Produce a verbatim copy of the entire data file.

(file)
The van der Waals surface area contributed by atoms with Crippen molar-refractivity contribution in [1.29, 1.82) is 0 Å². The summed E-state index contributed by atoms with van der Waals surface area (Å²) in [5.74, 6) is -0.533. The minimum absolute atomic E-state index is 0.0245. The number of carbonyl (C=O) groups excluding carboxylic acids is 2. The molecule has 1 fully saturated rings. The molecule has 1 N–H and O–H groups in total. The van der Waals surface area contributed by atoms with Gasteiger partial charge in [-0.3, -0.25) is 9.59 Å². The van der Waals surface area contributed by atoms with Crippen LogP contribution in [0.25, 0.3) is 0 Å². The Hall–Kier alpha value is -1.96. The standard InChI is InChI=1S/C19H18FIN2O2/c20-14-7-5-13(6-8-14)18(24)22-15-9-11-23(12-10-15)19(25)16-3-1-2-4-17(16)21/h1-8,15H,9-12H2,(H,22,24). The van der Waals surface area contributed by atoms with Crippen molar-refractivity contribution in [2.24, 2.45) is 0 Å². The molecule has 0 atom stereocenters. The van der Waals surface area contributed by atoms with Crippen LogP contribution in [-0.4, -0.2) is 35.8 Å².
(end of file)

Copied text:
The van der Waals surface area contributed by atoms with Crippen molar-refractivity contribution in [1.29, 1.82) is 0 Å². The summed E-state index contributed by atoms with van der Waals surface area (Å²) in [5.74, 6) is -0.533. The minimum absolute atomic E-state index is 0.0245. The number of carbonyl (C=O) groups excluding carboxylic acids is 2. The molecule has 1 fully saturated rings. The molecule has 1 N–H and O–H groups in total. The van der Waals surface area contributed by atoms with Gasteiger partial charge in [-0.3, -0.25) is 9.59 Å². The van der Waals surface area contributed by atoms with Crippen LogP contribution in [0.25, 0.3) is 0 Å². The Hall–Kier alpha value is -1.96. The standard InChI is InChI=1S/C19H18FIN2O2/c20-14-7-5-13(6-8-14)18(24)22-15-9-11-23(12-10-15)19(25)16-3-1-2-4-17(16)21/h1-8,15H,9-12H2,(H,22,24). The van der Waals surface area contributed by atoms with Crippen molar-refractivity contribution in [2.24, 2.45) is 0 Å². The molecule has 0 atom stereocenters. The van der Waals surface area contributed by atoms with Crippen LogP contribution in [-0.4, -0.2) is 35.8 Å².